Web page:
Pathogenesis and prevention of aminoglycoside nephrotoxicity and ototoxicity
- Brian S Decker, MD, PharmD
Brian S Decker, MD, PharmD
- Assistant Professor of Clinical Medicine
- Indiana University Department of Medicine
- Bruce A Molitoris, MD
Bruce A Molitoris, MD
- Professor of Medicine
- Indiana University School of Medicine
- Section Editors
- Paul M Palevsky, MD
Paul M Palevsky, MD
- Section Editor — Renal Failure
- Professor of Medicine
- University of Pittsburgh
- VA Pittsburgh Healthcare System
- Jeffrey S Berns, MD
Jeffrey S Berns, MD
- Editor-in-Chief — Nephrology
- Section Editor — Dialysis
- Professor of Medicine
- Perelman School of Medicine at the University of Pennsylvania
The main concerns with the use of aminoglycoside antibiotics are nephrotoxicity and ototoxicity. This topic will review what is known about the pathogenesis of these complications and how the nephrotoxicity might be prevented. The manifestations of and risk factors for aminoglycoside nephrotoxicity are discussed separately. (See "Manifestations of and risk factors for aminoglycoside nephrotoxicity".)
Acute kidney injury (AKI) due to acute tubular necrosis is a relatively common complication of aminoglycoside therapy, with a rise in the serum creatinine concentration of more than 0.5 to 1 mg/dL (44 to 88 micromol/L) or a 50 percent increase in serum creatinine concentration from baseline occurring in 10 to 20 percent of patients [1,2]. Aminoglycosides are freely filtered across the glomerulus; almost all of the drug is then excreted, with 5 to 10 percent of a parenteral dose being taken up and sequestered by the proximal tubule cells (PTCs), where the aminoglycoside can achieve concentrations vastly exceeding the concurrent serum concentration .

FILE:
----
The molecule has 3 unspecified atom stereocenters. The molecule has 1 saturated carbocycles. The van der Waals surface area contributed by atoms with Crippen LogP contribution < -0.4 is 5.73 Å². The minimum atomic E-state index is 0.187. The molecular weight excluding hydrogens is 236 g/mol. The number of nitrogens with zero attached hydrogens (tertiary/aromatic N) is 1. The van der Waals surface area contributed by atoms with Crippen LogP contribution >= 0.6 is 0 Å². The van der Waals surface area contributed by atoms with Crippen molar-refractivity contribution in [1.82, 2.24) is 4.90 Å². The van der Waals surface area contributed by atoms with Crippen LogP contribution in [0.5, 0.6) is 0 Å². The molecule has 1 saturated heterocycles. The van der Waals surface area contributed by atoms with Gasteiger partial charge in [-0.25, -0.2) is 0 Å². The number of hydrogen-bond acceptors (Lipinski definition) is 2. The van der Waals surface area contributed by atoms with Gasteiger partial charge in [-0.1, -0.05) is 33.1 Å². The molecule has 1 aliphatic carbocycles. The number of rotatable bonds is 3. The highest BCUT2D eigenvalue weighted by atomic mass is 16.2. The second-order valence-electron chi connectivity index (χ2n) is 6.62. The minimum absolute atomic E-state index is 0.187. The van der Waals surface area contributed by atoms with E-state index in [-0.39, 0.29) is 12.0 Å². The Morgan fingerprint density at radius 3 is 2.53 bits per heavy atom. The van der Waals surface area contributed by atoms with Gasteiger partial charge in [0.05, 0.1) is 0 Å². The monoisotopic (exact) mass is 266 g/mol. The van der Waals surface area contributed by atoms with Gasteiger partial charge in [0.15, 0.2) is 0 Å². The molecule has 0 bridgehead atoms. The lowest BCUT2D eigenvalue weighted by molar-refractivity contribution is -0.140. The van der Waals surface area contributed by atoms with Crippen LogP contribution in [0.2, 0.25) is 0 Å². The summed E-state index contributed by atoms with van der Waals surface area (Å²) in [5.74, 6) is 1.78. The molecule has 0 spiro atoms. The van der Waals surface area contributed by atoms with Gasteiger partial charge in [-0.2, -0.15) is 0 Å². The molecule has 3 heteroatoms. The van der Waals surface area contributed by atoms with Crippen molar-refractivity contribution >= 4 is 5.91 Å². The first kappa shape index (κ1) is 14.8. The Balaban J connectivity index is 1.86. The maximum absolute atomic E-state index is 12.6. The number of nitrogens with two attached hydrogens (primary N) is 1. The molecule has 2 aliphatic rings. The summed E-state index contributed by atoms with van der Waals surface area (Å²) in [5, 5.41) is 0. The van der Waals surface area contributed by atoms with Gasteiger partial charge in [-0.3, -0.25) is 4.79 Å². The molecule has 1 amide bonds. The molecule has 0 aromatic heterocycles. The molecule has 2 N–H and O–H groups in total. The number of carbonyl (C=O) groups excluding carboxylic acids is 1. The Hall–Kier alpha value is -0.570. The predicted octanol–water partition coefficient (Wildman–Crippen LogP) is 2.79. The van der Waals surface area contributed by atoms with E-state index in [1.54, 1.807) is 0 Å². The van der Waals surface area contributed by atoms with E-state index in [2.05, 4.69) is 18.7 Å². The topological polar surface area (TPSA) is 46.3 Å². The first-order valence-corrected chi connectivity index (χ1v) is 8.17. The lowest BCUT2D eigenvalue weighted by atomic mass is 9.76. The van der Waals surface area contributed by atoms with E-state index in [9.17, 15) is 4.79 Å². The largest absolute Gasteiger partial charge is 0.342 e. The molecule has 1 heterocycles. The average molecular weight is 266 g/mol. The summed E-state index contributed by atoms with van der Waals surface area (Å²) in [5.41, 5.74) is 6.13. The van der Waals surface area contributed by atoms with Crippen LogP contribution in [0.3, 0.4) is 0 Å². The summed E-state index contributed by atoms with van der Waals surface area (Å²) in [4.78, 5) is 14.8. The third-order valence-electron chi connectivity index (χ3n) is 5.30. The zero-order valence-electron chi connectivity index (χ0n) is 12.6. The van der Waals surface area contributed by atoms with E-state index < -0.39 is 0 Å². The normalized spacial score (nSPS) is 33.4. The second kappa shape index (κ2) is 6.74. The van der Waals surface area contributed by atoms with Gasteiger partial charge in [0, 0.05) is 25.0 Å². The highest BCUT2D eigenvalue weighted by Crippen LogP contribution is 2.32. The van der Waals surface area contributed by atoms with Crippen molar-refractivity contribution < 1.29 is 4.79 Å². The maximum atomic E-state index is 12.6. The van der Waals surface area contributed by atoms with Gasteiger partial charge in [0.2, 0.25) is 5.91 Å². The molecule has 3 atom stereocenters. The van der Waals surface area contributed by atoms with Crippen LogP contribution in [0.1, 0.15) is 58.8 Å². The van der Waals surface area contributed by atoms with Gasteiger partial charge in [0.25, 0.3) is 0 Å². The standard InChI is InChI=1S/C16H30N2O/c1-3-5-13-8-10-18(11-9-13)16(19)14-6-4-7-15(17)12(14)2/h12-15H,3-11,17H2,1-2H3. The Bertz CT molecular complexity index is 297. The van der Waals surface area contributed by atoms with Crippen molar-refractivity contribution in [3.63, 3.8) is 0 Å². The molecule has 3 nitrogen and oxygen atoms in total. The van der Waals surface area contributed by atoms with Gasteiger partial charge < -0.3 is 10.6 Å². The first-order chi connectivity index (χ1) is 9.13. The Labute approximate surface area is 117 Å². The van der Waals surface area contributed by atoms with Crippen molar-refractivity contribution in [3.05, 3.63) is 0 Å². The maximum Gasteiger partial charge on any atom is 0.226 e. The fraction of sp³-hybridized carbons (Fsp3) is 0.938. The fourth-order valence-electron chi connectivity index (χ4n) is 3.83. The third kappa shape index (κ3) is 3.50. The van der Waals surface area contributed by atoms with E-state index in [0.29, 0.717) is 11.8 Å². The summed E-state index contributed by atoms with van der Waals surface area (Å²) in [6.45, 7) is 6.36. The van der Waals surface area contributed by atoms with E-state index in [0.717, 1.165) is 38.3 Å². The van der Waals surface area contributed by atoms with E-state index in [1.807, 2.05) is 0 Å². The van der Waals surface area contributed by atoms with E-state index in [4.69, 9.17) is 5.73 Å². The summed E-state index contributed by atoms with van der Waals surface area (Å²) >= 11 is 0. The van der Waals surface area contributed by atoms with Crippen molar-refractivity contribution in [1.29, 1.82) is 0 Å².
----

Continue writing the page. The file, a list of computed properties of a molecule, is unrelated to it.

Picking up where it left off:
The intracellular accumulation of aminoglycosides is confined primarily to the S1 and S2 segments of the proximal tubule. However, following renal ischemia, the S3 portion is also a site of intracellular aminoglycoside concentrations. AKI can occur even if drug levels are closely monitored .
Dose frequency also may be important as multiple human studies suggest that giving a large dose of aminoglycoside once a day is as effective an antimicrobial regimen and less nephrotoxic than giving aminoglycosides in the conventional, divided-dose regimen [5-9] (see "Dosing and administration of parenteral aminoglycosides"). Aminoglycosides may also have a deleterious effect on the developing kidney in preterm and small for gestational age infants .
Renal transport of aminoglycosides
Proximal tubule cell transport and charge — Multiple amine groups on the aminoglycoside molecule confer a cationic charge at physiologic pH [11,12]. As a result, aminoglycoside molecules readily bind to anion phospholipids within the plasma membrane of the PTC in a saturable, electrostatic manner [11-14]. The relative affinity of an aminoglycoside for the PTC plasma membrane correlates with the nephrotoxicity observed in clinical practice [4,15-17]:
Subscribers log in hereLiterature review current through: Nov 2017. | This topic last updated: Jul 26, 2017.References
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